What is syphilis?
Syphilis is an infection caused by the bacteria Treponema pallidum. It can lead to life-threatening conditions if it is not treated. Syphilis is a sexually transmitted infection (STI), which means that it is spread by having sex with an infected person. If you have syphilis, you can spread it to others. Both men and women can get the disease. Without treatment, the infection can lead to:
- Heart disease
- Nerve disorders
- Brain damage
- Mental disorders
- Aortic aneurysms
These complications develop over many years.
What are the symptoms of syphilis?
The symptoms of syphilis depend on the stage of the infection. The stages of syphilis are:
- A smooth, red, painless sore — or chancre — develops on a sex organ or in the mouth. (The sore also can develop on the inside the body, where it cannot be seen.) The sore goes away on its own in 1 to 6 weeks.
- After the chancre goes away, a pinkish, bumpy skin rash may appear on all or parts of the body.
- Fever, sore throat, body aches, headache, loss of appetite or other flu-like symptoms may appear. These symptoms can be mild and can come and go over 1 to 2 years.
- This stage is the most contagious of all stages. Approximately 1/3 of untreated individuals with primary syphilis will progress to this second stage. In secondary syphilis, the bacteria have spread in the bloodstream and have reached their highest numbers. Without treatment, up to 1/3 of patients will develop complications of late-stage syphilis.
- With latent syphilis, the infection is not contagious but may affect the heart, brain, nerves, eyes, bones and other parts of the body.
Don’t be fooled by the mild warning signs. If you are worried about syphilis, get checked. Syphilis is a serious disease.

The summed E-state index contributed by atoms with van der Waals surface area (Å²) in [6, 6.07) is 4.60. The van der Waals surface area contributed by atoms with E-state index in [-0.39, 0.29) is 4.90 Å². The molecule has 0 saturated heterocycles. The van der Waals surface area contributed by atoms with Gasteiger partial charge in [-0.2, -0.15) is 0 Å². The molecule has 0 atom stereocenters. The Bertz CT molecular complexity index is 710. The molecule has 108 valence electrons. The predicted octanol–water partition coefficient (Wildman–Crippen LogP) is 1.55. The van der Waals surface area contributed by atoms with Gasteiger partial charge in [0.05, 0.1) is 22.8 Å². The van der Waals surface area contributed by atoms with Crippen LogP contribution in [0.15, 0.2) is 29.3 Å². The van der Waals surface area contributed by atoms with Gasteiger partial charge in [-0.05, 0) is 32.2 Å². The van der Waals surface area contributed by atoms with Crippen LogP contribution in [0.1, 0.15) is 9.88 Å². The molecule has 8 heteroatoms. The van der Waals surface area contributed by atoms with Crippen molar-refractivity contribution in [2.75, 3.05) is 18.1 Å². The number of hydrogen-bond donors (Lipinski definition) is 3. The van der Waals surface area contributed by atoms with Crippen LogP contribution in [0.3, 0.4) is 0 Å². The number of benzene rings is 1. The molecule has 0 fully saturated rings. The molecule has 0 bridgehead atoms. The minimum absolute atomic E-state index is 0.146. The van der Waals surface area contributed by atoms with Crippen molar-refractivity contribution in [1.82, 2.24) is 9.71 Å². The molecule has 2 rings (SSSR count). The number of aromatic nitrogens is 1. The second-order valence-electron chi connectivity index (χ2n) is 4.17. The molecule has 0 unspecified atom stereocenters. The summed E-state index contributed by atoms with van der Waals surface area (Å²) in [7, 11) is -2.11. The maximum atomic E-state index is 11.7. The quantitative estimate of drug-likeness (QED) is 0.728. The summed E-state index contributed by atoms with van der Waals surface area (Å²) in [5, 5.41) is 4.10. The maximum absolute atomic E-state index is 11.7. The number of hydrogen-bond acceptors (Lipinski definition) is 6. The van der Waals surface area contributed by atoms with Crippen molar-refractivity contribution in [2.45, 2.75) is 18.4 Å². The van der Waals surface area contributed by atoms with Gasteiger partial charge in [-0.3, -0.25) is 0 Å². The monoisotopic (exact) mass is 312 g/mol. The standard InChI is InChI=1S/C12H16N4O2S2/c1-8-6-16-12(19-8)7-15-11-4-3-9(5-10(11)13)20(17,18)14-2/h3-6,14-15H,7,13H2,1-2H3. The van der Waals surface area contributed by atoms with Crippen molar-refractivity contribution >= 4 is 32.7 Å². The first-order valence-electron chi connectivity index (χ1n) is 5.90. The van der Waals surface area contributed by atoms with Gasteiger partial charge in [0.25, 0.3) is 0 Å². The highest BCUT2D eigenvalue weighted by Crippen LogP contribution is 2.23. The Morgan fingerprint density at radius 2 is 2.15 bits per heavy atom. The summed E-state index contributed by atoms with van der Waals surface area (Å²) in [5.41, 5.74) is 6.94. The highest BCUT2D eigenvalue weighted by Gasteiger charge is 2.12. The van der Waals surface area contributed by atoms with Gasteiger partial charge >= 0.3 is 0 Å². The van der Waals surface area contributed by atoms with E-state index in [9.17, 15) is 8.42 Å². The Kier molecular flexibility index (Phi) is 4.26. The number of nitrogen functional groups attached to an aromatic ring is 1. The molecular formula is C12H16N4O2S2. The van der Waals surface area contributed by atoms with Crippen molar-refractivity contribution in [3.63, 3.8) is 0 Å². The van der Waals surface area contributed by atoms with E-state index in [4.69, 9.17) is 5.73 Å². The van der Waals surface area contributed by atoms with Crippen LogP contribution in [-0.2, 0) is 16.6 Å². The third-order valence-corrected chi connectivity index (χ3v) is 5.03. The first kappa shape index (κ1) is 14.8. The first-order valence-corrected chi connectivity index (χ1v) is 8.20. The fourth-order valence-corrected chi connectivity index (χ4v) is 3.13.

How can I know if I have syphilis?
If you think you have syphilis or any STI, contact your health care provider. He or she can examine you and perform tests to determine if you have an STI.
To check for syphilis, your health care provider:
- Examines your sex organs for chancres and skin for rashes.
- Takes a small sample of blood. Signs of the infection may not show up in your blood for up to six weeks after you have been infected.
You may need to wait for several days to get your test results. If you have had another STD, you should also get checked for syphilis.
Can syphilis be cured?
Yes, the infection that causes syphilis can be cured. However, damage to organs in the body caused during late-stage syphilis often cannot be repaired.
How is syphilis treated?
Syphilis is treated with penicillin, usually given as a shot. This antibiotic kills the bacteria causing the infection. Since you and your sex partner are both infected, both of you must be treated.
It is important that you continue to take your medication, even if the sore or skin rash goes away. You may need to return to your healthcare provider to be rechecked for the infection. Treatment may need to continue for several weeks.
You also should:
- Tell anyone you have had sex within the last 2 years that you are infected. This step is especially important because the symptoms of syphilis are mild and may go unnoticed.
- Don’t have sex unless your healthcare provider says it’s ok.
- Get rechecked to make sure the infection has been cured.
- Get checked for HIV (AIDS) and other STIs (herpes, gonorrhoea, chlamydia).
Can I give syphilis to my unborn child?
Yes. If you have syphilis while you are pregnant, it’s possible that your baby will be born with the infection. Syphilis during pregnancy can result in the death of the baby. If you are pregnant, you should be tested for syphilis.
How can I protect myself from syphilis?
- Do not have sex with someone who has an open sore on his or her sex organs or whom you know to be infected.
- Always use a condom during sex. Also, use a spermicide that contains nonoxynol-9.
- Limit your number of sex partners.